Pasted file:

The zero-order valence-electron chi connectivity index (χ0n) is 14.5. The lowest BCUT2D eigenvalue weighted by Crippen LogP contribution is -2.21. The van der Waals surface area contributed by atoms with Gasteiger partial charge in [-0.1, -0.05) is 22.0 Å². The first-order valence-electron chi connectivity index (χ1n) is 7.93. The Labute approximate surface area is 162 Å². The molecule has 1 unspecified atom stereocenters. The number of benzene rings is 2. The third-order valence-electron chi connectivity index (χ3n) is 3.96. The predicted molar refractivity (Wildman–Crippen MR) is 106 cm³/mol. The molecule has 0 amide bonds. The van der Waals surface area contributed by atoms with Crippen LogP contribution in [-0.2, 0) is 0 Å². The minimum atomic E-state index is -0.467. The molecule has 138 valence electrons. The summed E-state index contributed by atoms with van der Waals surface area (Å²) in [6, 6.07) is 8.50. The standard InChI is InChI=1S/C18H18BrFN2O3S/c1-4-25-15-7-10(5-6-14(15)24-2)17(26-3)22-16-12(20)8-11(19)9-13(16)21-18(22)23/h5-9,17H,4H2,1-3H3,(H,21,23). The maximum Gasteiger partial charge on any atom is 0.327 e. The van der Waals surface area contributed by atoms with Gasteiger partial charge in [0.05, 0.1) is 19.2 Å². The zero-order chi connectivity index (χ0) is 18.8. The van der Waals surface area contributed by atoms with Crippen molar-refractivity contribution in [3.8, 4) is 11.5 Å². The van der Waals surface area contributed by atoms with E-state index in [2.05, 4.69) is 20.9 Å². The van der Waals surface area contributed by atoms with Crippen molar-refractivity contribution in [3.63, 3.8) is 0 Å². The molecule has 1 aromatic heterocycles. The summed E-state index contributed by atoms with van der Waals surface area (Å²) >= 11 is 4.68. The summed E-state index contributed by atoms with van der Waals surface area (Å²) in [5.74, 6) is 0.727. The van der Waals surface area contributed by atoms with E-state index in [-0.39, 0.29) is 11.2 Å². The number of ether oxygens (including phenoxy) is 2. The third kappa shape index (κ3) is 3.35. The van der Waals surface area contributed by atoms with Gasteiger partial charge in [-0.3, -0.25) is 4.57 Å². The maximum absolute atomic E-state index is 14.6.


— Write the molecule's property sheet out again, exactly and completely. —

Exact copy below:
The zero-order valence-electron chi connectivity index (χ0n) is 14.5. The lowest BCUT2D eigenvalue weighted by Crippen LogP contribution is -2.21. The van der Waals surface area contributed by atoms with Gasteiger partial charge in [-0.1, -0.05) is 22.0 Å². The first-order valence-electron chi connectivity index (χ1n) is 7.93. The Labute approximate surface area is 162 Å². The molecule has 1 unspecified atom stereocenters. The number of benzene rings is 2. The third-order valence-electron chi connectivity index (χ3n) is 3.96. The predicted molar refractivity (Wildman–Crippen MR) is 106 cm³/mol. The molecule has 0 amide bonds. The van der Waals surface area contributed by atoms with Crippen LogP contribution in [-0.2, 0) is 0 Å². The minimum atomic E-state index is -0.467. The molecule has 138 valence electrons. The summed E-state index contributed by atoms with van der Waals surface area (Å²) in [6, 6.07) is 8.50. The standard InChI is InChI=1S/C18H18BrFN2O3S/c1-4-25-15-7-10(5-6-14(15)24-2)17(26-3)22-16-12(20)8-11(19)9-13(16)21-18(22)23/h5-9,17H,4H2,1-3H3,(H,21,23). The maximum Gasteiger partial charge on any atom is 0.327 e. The van der Waals surface area contributed by atoms with Gasteiger partial charge in [0.05, 0.1) is 19.2 Å². The zero-order chi connectivity index (χ0) is 18.8. The van der Waals surface area contributed by atoms with Crippen molar-refractivity contribution in [3.8, 4) is 11.5 Å². The van der Waals surface area contributed by atoms with E-state index in [2.05, 4.69) is 20.9 Å². The van der Waals surface area contributed by atoms with Crippen molar-refractivity contribution in [3.63, 3.8) is 0 Å². The molecule has 1 aromatic heterocycles. The summed E-state index contributed by atoms with van der Waals surface area (Å²) >= 11 is 4.68. The summed E-state index contributed by atoms with van der Waals surface area (Å²) in [5.74, 6) is 0.727. The van der Waals surface area contributed by atoms with E-state index in [-0.39, 0.29) is 11.2 Å². The number of ether oxygens (including phenoxy) is 2. The third kappa shape index (κ3) is 3.35. The van der Waals surface area contributed by atoms with Gasteiger partial charge in [-0.3, -0.25) is 4.57 Å². The maximum absolute atomic E-state index is 14.6.